Today, we performed a major pooja (prayer) for Daddy as is per our tradition typically around 12 days after his cremation.
It was beautiful: lots of family and friends present, including my cousin Ramona and her parents being Skyped in from Chicago; clean white sheets covering our entire family room carpet; lots of flowers, food, and religious items present for the pooja; a punditji (Hindu priest) who emanated an energy that truly brought peace and comfort to those in his presence.
Per many people present, the pooja was done very well with all of the proper respects being given to my dad (some punditjis just don't do as good of a job). It seemed amazing to me as well.
But the reason I can't say objectively that it was well is because the entire pooja was done in Hindi, but very proper and old Hindi, and I could only understand small parts of it. I have a decent grasp on conversational Hindi, but I was fairly lost during much of it. However, just listening to the mantras elicited emotions that brought me calm, peace, and to tears.
Even though I couldn't understand the words, I FELT the meaning of the words deep down in my soul.
My parents never forced us to learn about our religion in any detailed manner, but they always taught us to respect our traditions.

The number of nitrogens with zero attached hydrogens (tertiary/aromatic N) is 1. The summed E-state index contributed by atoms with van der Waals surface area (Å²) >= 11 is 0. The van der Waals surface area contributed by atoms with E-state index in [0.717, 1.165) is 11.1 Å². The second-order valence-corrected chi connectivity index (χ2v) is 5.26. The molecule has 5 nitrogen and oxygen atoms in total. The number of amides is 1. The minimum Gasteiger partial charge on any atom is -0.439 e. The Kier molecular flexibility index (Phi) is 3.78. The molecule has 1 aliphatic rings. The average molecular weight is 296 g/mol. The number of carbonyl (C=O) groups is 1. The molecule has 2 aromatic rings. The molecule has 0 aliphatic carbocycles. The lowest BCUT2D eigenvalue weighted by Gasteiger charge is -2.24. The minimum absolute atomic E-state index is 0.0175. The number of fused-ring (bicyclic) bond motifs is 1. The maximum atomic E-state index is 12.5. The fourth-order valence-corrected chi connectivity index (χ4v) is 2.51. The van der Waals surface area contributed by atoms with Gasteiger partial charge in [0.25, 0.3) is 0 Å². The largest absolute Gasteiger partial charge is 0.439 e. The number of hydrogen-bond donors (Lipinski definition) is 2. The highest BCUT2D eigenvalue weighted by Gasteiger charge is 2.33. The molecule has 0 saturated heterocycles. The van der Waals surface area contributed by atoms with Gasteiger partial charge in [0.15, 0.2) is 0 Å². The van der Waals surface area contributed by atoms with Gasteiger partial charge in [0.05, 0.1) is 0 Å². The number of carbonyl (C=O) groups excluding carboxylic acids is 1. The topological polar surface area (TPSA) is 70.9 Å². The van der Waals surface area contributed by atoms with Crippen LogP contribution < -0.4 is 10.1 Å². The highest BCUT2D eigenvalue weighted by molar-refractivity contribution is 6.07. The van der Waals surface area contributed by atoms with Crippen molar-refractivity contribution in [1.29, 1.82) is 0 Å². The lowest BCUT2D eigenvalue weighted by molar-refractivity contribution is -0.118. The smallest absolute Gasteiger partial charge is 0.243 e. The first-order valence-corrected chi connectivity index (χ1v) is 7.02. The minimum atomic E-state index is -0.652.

A related story: over Thanksgiving, I went to the hospital almost every day to see my dad. The last night that I saw him before I left back to California, I had brought a bottle of mustard oil that Mummy had given me. I didn't understand the significance of it, but I knew it was important.
Mummy wasn't going to Ann Arbor that night, and she asked me to perform four circles with the bottle around my dad from his head to his feet (she did this every time she went to the hospital). When I pulled out the bottle, Daddy's face just lit up and you could see how happy he was that his son was doing this for him. He reached out to touch the bottle and then I performed what Mummy had asked me to do. I then hugged him and we kissed each other on the cheek.
I felt so good that I could bring joy to Daddy during this difficult time, and it made me feel even closer to him. As we, the 1st generation, give way to the 2nd and subsequent generations, I am saddened by the chances that these Hindu traditions will be forgotten; I realize I must do my best to help prevent that from occurring with my future children.
Now, I understand faith is very personal. But for me, these Hindu traditions, which are thousands of years old, are what continue to tie us to our Indian roots (apologies to my Indian, non-Hindu friends who have their own beautiful beliefs).
They are the foundation of a faith and belief that provided Daddy strength to fight 10 months against impossible odds. And a faith so powerful as to make someone who didn't understand most of the words, understand everything at the same time.